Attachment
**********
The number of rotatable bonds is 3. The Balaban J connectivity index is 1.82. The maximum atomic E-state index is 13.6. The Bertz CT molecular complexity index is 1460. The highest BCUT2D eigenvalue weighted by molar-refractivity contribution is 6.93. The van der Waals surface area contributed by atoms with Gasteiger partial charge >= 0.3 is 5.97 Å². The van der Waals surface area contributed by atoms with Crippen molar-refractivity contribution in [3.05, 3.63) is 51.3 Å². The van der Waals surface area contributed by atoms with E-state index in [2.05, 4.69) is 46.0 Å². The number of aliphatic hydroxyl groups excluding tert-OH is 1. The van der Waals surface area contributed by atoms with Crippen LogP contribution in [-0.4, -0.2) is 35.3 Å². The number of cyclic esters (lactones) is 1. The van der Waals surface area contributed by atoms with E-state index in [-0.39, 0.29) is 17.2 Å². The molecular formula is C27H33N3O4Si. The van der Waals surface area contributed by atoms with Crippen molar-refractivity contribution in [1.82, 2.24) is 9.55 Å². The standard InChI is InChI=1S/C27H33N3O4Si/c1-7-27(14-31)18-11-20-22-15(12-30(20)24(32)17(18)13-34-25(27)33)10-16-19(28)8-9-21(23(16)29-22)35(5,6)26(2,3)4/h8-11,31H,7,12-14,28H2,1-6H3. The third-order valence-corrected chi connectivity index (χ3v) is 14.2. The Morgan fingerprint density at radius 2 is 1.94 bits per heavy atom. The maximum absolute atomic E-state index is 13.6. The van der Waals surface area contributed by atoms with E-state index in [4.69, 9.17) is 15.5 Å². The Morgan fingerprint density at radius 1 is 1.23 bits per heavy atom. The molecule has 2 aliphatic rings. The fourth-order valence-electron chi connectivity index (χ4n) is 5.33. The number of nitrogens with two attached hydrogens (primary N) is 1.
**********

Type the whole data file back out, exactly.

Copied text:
The number of rotatable bonds is 3. The Balaban J connectivity index is 1.82. The maximum atomic E-state index is 13.6. The Bertz CT molecular complexity index is 1460. The highest BCUT2D eigenvalue weighted by molar-refractivity contribution is 6.93. The van der Waals surface area contributed by atoms with Gasteiger partial charge >= 0.3 is 5.97 Å². The van der Waals surface area contributed by atoms with Crippen molar-refractivity contribution in [3.05, 3.63) is 51.3 Å². The van der Waals surface area contributed by atoms with E-state index in [2.05, 4.69) is 46.0 Å². The number of aliphatic hydroxyl groups excluding tert-OH is 1. The van der Waals surface area contributed by atoms with Crippen LogP contribution in [-0.4, -0.2) is 35.3 Å². The number of cyclic esters (lactones) is 1. The van der Waals surface area contributed by atoms with E-state index in [-0.39, 0.29) is 17.2 Å². The molecular formula is C27H33N3O4Si. The van der Waals surface area contributed by atoms with Crippen molar-refractivity contribution in [1.82, 2.24) is 9.55 Å². The standard InChI is InChI=1S/C27H33N3O4Si/c1-7-27(14-31)18-11-20-22-15(12-30(20)24(32)17(18)13-34-25(27)33)10-16-19(28)8-9-21(23(16)29-22)35(5,6)26(2,3)4/h8-11,31H,7,12-14,28H2,1-6H3. The third-order valence-corrected chi connectivity index (χ3v) is 14.2. The Morgan fingerprint density at radius 2 is 1.94 bits per heavy atom. The maximum absolute atomic E-state index is 13.6. The van der Waals surface area contributed by atoms with E-state index in [4.69, 9.17) is 15.5 Å². The Morgan fingerprint density at radius 1 is 1.23 bits per heavy atom. The molecule has 2 aliphatic rings. The fourth-order valence-electron chi connectivity index (χ4n) is 5.33. The number of nitrogens with two attached hydrogens (primary N) is 1.